(see BURKE'S Peerage), and d 2 June 1866, leaving issue (with two
daus, who dunm)
1. THOMAS KANE, s his uncle as 2nd BARON RATHDONNELL under special
remainder (see BURKE'S Peerage)
2. John William
Mr John McClintock m 2ndly 15 April 1805 etc and d 5 July 1855, having
had further issue, 4 sons and 3 daughters not relevant to this story,
but including the ancesto of the historian who provided Burke with this
First, I don't know where the Rathdonnell estates came from, they
certainly were not McClintock estates, and weren't in the hands of
William Bunbury, of Moyle, co Carlow. Presumably they were Bunbury
family estates, and left to John McClintock by another more senior
relative of William Bunbury, after William Bunbury's death. Certainly,
however, the money seems to have been Bunbury money, that being the
reason why the Rathdonnell arms are comprised of the Bunbury and
McClintock arms, quartered. In other words, money talks, and if John was
heir to the Bunbury estates, he would have shown that in his coat of
It is interesting to note that the claim is made that the Rathdonnell
estates were purchased in 1597, the same year that the first McClintock
purchased Trintagh. either a misprint, or else the families had come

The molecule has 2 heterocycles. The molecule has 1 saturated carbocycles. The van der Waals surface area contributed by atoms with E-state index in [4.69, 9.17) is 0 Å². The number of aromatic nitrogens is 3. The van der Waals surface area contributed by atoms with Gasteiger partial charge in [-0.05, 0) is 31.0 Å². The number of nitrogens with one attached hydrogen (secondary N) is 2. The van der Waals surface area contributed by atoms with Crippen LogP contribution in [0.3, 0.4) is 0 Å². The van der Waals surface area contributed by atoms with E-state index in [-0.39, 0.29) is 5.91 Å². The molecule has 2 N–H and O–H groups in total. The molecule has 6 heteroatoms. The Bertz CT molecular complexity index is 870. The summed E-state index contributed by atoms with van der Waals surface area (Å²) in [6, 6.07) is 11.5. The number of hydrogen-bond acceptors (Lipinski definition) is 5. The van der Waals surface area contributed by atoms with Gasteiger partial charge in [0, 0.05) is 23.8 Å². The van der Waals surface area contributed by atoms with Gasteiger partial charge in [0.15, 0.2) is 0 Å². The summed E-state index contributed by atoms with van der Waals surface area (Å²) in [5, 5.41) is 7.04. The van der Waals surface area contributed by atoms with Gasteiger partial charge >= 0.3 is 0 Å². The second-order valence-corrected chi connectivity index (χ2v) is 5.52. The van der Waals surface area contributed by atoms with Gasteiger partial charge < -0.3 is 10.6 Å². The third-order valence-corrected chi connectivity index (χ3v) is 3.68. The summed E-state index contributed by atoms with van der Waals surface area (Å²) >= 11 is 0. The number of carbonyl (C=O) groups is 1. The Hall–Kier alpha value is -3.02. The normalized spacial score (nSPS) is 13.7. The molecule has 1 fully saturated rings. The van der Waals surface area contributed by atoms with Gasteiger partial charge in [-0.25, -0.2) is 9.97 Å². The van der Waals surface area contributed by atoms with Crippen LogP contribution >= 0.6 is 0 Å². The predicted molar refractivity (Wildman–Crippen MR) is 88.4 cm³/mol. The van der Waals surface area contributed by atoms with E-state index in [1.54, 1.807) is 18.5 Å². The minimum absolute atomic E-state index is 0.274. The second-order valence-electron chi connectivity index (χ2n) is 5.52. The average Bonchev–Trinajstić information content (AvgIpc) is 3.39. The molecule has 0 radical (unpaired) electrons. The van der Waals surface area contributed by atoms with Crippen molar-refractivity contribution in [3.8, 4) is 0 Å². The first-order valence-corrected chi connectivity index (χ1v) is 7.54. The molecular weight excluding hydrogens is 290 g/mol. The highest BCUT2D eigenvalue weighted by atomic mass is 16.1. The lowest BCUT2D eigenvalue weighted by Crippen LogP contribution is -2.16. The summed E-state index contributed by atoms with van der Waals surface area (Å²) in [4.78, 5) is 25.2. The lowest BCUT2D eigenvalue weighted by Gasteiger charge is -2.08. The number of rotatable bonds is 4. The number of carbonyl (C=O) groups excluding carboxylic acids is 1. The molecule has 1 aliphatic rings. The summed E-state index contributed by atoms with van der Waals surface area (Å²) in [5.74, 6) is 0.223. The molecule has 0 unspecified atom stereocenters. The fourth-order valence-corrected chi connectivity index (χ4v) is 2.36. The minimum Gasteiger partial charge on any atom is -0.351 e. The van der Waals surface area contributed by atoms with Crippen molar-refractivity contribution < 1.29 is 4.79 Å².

over together, and perhaps known each other over the intervening two
I note differences between the arms quoted for Rathdonnell and for
1. The senior branch of the family has arms as already noted:
ARMS (U.O. confirmed 1915) - "Per pale gu and az a chevron erm between
three escallops that in the dexter chief or, that in the sinister chief
arg and that in the base per pale of the fourth and last."
2. The family of McClintock, formerly of Seskinore, which descends from
a younger brother of the first McClintock I listed, ie JOHN McCLINTOCK,
of Drumcar, co Louth, High Sheriff 1798, MP for Athlone 1823, and co
Louth 1831, b 14 Aug 1769, has the same arms.
3. McClintock, formerly of Rathvinden, descended from a younger brother
of 1st Baron Rathdonnell (but not from Lord Rathdonnell himself),